Monday, 30 April 2007

Sermon for Easter 4 Year C

Easter 4 (2007) Year C RCL Principal
Feeling sheepish

In the songs that we sing in Sunday club and in our all-age services we sing a lot about animals, and a lot about what kind of Animals we’d like to be. There’s lots to do with ‘strong as a lion’ or ‘graceful as a bird’. There’s the great chorus ‘If I were a butterfly’ which contains the wonderful line ‘if I were a fuzzy-wuzzy bear, I’d thank you Lord for my Fuzzy-wuzzy hair’.

Anyway, the natural world has often inspired Christians to write hymns or poems that use images of animals to describe our human characteristics. But no-one, as far as I know, has ever written a song called ‘if I were a fluffy sheep’. Sheep are not the most inspiring of creatures, in lots of ways, for most people, but they remain an enduring image in the Bible, and are particularly used to talk about the believer, the one who seeks to follow God, as a sheep follows a shepherd.

The shepherds I know, and we have a few in our Congregations, are very fond of their sheep, they know them each individually and they care about them. It is a revelation to me that sheep have personalities and are all individuals, but my experience with dogs was the same, my two dogs are very individual and have their own characteristics and ways of doing things – so it really shouldn’t have been a surprise to me that sheep are the same, each one different.

This should be one of the reassuring things about our reading for today. If Jesus is the Good Shepherd, which is how he describes himself, then he knows us all individually. Christianity is a Faith within which all called to be themselves, as Christians we are not all called to be the same, to look and act and think identically. We are called to be one body, but within that body we all have our part (no pun intended). God loves who we are, and we believe that he wants us to be ourselves, not some abstract idea of a super-Christian, part of a herd of identical believers. Each one of us has our own gifts, our own purpose, our own personality which is a gift from God.

Indeed, as strong part of the Christian journey is about finding out who we are and what gifts we have. This is something that is tied up with God calling us all to be active in our Christian lives. We are not the passive recipients of faith, we are, the Bible says, to work together using the gifts God has given us in order that we may bring in God’s kingdom.

Another thing about the shepherds I know is that they are very pragmatic about caring for sheep and are willing to do jobs which are unpleasant – worming, de-lousing, trimming feet, even putting sheep down – for the sake of the whole flock and to continue their livelihood.

In the same way the Good Shepherd is the one to whom we can turn when life is difficult. There is nothing that we need be afraid to share in our prayers. Christ, the Good Shepherd, knows all that we are going through, and there is no need for embarrassment, shame or fear when we come to him in prayer. God is all in all and is with us in all that we do, if we are weighed down with troubles and doubts, then God will help us carry the load and will walk with us, even through the valley of death.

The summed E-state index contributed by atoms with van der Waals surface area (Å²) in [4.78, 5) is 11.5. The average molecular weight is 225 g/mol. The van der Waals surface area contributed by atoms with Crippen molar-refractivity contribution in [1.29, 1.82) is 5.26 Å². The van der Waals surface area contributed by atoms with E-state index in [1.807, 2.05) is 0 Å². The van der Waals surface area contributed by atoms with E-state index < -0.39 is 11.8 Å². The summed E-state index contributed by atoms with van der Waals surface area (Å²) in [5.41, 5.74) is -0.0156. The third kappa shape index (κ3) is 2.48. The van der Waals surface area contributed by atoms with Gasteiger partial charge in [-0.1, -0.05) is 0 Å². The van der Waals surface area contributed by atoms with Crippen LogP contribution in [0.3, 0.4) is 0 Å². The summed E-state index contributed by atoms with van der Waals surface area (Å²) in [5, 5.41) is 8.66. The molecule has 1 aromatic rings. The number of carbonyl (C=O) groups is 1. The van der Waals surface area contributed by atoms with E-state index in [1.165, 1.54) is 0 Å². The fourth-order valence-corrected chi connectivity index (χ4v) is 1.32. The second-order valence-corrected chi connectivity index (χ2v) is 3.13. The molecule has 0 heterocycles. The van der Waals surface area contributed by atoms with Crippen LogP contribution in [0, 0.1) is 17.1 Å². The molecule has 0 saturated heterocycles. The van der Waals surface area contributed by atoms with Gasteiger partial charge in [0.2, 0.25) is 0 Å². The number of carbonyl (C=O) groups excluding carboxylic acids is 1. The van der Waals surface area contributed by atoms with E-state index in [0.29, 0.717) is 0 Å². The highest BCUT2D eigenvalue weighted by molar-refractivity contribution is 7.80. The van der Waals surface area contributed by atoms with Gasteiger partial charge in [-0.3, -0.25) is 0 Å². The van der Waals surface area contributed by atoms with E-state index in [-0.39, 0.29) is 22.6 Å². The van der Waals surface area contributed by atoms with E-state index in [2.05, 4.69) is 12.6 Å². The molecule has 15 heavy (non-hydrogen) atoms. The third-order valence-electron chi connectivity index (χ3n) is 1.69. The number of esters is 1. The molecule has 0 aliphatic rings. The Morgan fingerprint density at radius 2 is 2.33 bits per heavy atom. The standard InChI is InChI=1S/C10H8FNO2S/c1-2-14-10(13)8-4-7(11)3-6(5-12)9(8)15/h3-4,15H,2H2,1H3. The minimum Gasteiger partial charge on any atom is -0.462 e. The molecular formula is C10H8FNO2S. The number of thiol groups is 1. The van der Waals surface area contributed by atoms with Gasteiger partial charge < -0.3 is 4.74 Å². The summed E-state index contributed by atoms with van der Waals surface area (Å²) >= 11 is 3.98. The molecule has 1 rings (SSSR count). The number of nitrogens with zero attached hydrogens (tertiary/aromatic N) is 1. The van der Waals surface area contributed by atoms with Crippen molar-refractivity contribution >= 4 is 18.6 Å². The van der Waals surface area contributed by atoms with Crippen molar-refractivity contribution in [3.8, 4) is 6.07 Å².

The image of the Good Shepherd is not just about the surface image that many of us have about sheep. The image of sheep, all the same, needing leadership and clear guidance. Like so many of the images and symbols of scripture there is much more to this potent image than that.

God respects and loves who we are, he knows our strengths and our weaknesses, he allows us to make our own choices, our own mistakes. One of the marks of a shepherd is that they often leave sheep alone for much of the time, allowing them to live their own lives, to get on with things themselves – yet if there is difficulty, disease or disaster the shepherd is there, protecting, guiding, helping.

Though we believe that God is always with us, he does not manipulate or forces us to live lives by his own pattern, he allows us to get on with our lives and will guide and help us if we are open to him. In our Gospel reading for today we have the wonderful saying ‘I know my own and my own know me’. We are known and loved by God, it is our task, our highest calling, to know God and to get to know God more and more.

In our busy world, so full of distractions, it can be difficult to know what is right and what is wrong, to know what is from God and what is the influence of society, or the trends or passing fads of contemporary thought. The only way to know God is in our lives of prayer, in our study of Scripture and in learning about our Christian Faith in our Churches and with other Christians – it is only in this way that we can know God and know God’s care and guidance for each one of us.

So, as with so many situations in the Christian life, we are given both comfort and a challenge. The comfort of being known and loved by God, and the challenge of growing in our knowledge and love of God.